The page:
I've been busy for a while and haven't made a post. Check out the links to the supplies I use for casting.
I've added an new bracelet video to my YouTube channel. Check it out.
Using a horizontal mold, you can create single pen blanks or a block of resin that can be cut to size.
There are a few vendors that make horizontal molds for both block and single blanks. Fred Wissen
(http://www.ptownsubbie.com/) has very nice molds that are made of a flexible rubber. I think it is a silicone based compound.
Then you have the plastic type molds made by Castin’ Craft. They are block molds that are: MC7: 8
ounce RECTANGLE - 3" x 5" x 1-1/16" and, MC8: 9 ounce - RECTANGLE - 3" x 6" x 1-1/16". These are two that I have used in the past. They work better if you use a release agent.
Making your own mold is very easy. There are several methods that give you good results. I’ll start first with the cutting board mold. Using a plastic cutting board from one of the big box stores, you can cut
it into strips. By screwing the different parts together to form a rectangle mold, you can pull apart the mold
when the resin is cured by remove the screws and dissembling the mold. You can find good examples and even a cut list with a Google search of cutting board molds.
Next methods would be making a mold from 100% acid cured silicone sealant. You can buy the silicone
at your home improvements store. You can tell if it is the right material if it smells like vinegar. When I made a mold, I created a “positive mold’ form, cover it with saran wrap, squirt the silicone into a soapy
bucket of water to make it easy to handle, and formed the silicone into the positive mold. Sorry, I’m not
trying to provide building instructions, just give you the basics of the process.
I’m sure there are others but the last horizontal mold idea I have would be to create your own mold with silicone rubber. The link to my video is in the previous
I’ll split the molds into categories: Horizontal and Vertical.
You have many options for Vertical molds. I’ll start by discussing Schedule 40 PVC. It is what I use to casting in. The inside diameter of the 1/2”, 3/4” and 1” pipe work well for pen sized blanks. The Poly Resin is a heat cured process so as the blank sets, it will shrink. That shrinkage will all you to remove the blank from the PVC. I normally use a wood dowel and a rubber mallet. I’ve had some people complain that they haven’t been able to remove the blank from the PVC. I think this is because the blank hasn’t full cured.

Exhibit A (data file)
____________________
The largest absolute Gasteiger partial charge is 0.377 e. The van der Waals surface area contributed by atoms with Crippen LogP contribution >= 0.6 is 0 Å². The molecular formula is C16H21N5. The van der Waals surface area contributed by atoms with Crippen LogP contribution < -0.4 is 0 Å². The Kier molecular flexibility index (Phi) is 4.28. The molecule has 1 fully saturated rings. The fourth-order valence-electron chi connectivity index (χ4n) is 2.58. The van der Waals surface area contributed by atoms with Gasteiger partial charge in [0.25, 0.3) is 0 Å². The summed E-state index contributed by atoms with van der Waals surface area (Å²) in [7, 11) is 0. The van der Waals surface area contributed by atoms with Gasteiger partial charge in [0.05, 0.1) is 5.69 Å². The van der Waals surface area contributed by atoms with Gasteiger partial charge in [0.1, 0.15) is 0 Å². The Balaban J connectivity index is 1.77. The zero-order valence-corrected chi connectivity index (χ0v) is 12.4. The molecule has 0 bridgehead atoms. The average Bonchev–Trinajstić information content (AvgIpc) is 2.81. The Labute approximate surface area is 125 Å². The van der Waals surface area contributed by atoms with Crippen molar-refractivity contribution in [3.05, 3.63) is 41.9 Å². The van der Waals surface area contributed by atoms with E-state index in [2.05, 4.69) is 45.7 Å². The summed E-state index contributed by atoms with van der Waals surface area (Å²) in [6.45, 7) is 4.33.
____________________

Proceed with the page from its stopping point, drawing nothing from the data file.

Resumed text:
(Caution: the next step should be used at your own risk)
I fully cure my blanks in a low heat oven. I caution you not to put the blanks in liquid form in the oven. By low oven I mean the lowest setting. Ours is 170 degrees. I wouldn’t exceed 200 degrees. You can use a toaster oven but I haven’t had much success using one. I always get the blanks too hot and melt the PVC, and it is flammable. I wait until the resin is solid to the touch at the top of the PVC pipe. If you don’t want to use the oven method, you can sit the blanks in the hot sun and this should cure them. I don’t use any type of mold release.
There are several different methods to plugging the end of the PVC. I use #10 corks that I buy from WidgetCo. (http://www.widgetco.com/) I’ll use some type of plastic food wrap to cover the cork before I insert it in the tube. I try to keep the resin from soaking into the cork. I can get 15-25 uses out of the cork stoppers. Some people have had luck using rubber stoppers. The advantage of rubber is that the resin won’t ruin the stopper.
Some casters use different type of tape to seal the end of the PVC pipe. Again, I have tried it but was more successful with cork stoppers.
Note: PVC should not be used for Alumilite unless you plan to use the lathe to turn off the PVC from the pen blank.
There are several vendors that make vertical molds using urethane or silicone rubber. One
that comes to mind is Fred Wissen at http://www.ptownsubbie.com. He has 3/4” x 6” blank rubber mold.
If you feel advantageous and want to make your own molds, I have a video on Youtube on using Smooth-On’s (http://www.smooth-on.com) OOMOO 30 silicone rubber. It is an easy to use compound that doesn’t
require vacuum degassing and is easy to mix and pour. Check out the video here (http://youtu.be/E7LgSzuzXt0)
I’ve seen others use baby soda bottles. I haven’t tried it. Just seems that the blanks would be hard to get out. One advantage, you wouldn’t have to cork the mold. One last item before I close this blog
post. I have used aluminum wrap or foil to make a one-time use mold. I took some foil and wrapped it tightly around wood dowel of the size I wanted for my finished blank. I guess you could use another pen blank. Most likely the foil will stick to the resin and have to be turned off.
I took the photo to the left from US Composites website. I primarily use the pigments they sell made to color polyester resin. (http://www.uscomposites.com/pigments.html) You can mix these pigment to make other colors. Just get out your old color mixing wheel. I started purchasing 1 ounce bottles then moved up to the 4 ounce size. Like mica, a little goes a long way. These are opaque pigments so there would be no need to paint the tubes with these blanks. US Composites also sells 4 transparent pigments that are fluorescent.